Risk of complications and/or morbidity or mortality is an assessment of the relative danger of patient management, whether from treatment or further work-up. Levels are minimal, low, moderate, and high. Some treatments are relatively risk-free, such as over-the-counter medicines and dressing changes. Some are highly risky, such as a decision about emergency major surgery. To estimate the risk of complications, morbidity, or mortality, it may be helpful to become familiar with the definitions of relevant terms—for example, risk, morbidity, social determinants of health, and drug therapy requiring intensive monitoring for toxicity. The definitions are available on the AMA website. Once the level of the presenting problem is established, the data are reviewed, and risk management is determined, the overall level of MDM can be determined. To qualify for a particular level of MDM, two of the three elements for that level of decision-making must be met or exceeded. That will determine the level of E/M service.

It is clear that this new method of determining the level of E/M service will require major changes to physician behavior and documentation. Providers will need detailed instructions, system changes, and practice using the new E/M codes.

These changes apply only to outpatient visits, so don’t throw away note templates. The old system of documentation is still required for consultations, emergency room visits, and inpatient visits. The old system relied on documentation of a series of bullet points for history and physical examination to support a level of service. The new system for 2021 relies on documentation of bullet points for diagnoses or treatment options, amount and complexity of data reviewed, and risk of complications. Although CMS will implement increased work values for E/M codes performed in the outpatient setting, the increases will not be applied to visits bundled into 10- and 90-day global procedure codes.

What can be done to prepare for these changes?


The updated CPT descriptors are as follows:

New Patients

Established Patient


CMS, in the 2021 Medicare Physician Fee Schedule Final Rule, published their recommended changes in payment for the revised office E/M codes.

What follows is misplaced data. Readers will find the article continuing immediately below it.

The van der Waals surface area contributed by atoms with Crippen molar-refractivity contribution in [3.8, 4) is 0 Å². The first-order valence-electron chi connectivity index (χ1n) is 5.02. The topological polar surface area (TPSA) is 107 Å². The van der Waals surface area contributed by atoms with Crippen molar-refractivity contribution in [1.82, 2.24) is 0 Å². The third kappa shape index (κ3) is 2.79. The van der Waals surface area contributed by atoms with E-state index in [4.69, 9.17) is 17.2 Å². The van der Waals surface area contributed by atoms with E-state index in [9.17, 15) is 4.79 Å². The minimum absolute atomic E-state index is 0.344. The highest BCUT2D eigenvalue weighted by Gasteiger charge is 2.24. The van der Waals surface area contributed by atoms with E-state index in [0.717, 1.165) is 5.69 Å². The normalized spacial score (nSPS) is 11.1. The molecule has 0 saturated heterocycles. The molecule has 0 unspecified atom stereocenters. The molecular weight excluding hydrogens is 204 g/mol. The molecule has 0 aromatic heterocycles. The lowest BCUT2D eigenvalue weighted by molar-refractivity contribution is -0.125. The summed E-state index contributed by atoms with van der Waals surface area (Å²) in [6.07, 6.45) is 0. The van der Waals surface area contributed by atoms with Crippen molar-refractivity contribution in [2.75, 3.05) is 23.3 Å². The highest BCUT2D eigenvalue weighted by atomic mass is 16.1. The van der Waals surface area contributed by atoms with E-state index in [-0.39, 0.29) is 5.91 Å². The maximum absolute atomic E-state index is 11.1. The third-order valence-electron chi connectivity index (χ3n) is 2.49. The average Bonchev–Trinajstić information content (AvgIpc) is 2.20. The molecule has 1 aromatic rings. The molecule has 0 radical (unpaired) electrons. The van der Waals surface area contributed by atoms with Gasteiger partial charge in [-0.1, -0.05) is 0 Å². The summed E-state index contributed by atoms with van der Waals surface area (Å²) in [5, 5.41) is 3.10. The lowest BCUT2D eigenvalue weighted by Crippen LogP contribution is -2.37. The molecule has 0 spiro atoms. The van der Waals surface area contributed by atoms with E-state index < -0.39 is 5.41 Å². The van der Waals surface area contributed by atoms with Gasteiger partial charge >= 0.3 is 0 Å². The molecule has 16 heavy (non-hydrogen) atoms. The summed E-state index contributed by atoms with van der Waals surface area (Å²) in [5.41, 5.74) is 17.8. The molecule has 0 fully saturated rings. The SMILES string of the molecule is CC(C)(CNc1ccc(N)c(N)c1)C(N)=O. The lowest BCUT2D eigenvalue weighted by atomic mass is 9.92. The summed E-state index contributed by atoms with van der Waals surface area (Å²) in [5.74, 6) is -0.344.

The table below shows current (2020 Medicare total payment) and the proposed 2021 Medicare total payment.


CPT Code Descriptor 2021* Total
Total Payment
Difference $ % Difference
99202 Office/outpatient visit, new patient, Level 1 $69.04 $46.56 $22.48 48%
99202 Office/outpatient visit, new patient, Level 2 $69.04 $77.23 $(8.19) -11%
99203 Office/outpatient visit, new patient, Level 3  $106.14 $109.35 $(3.21) -3%
99204 Office/outpatient visit, new patient, Level 4 $159.36 $167.09 $(7.73) -5%
99205 Office/outpatient visit, new patient, Level 5 $210.66 $211.12 $(0.46) 0%
99211 Office/outpatient visit, established patient, Level 1 $22.26 $23.46 $(1.20) -5%
99212 Office/outpatient visit, established patient, Level 2 $54.20 $46.19 $8.01 17%
99213 Office/outpatient visit, established patient, Level 3 $86.78 $76.15 $10.63 14%
99214 Office/outpatient visit, established patient, Level 4 $122.91 $110.43 $12.48 11%
99215 Office/outpatient visit, established patient, Level 5 $172.27 $148.33 $23.94 16%
99354 Prolonged services, first 30 min $120.97 $132.09 $(11.12) -9%
99355 Prolonged services, additional 30 min $90.33 $100.33 $ (10.00) -11%
*2021 Proposed Conversion factor=32.26
**2020 Conversion Factor=36.09

These calculations are based on the announced Medicare conversion factor of 32.26 which is an 11% reduction from the current Medicare conversion factor. This is due to CMS applying budget neutrality from the increased relative value units for the office E/M codes. Medical societies, including ISSAS, have strongly advocated to CMS to maintain the current conversion factor. If it is maintained at the 2020 level of 36.09, the payments for E/M procedures would see further increases.


The AMA has posted several helpful PowerPoint presentations and summary documents. Please see the following links for more information and resources from the AMA.

In addition, CMS has links and information. Please see the following links for more information and resources from CMS.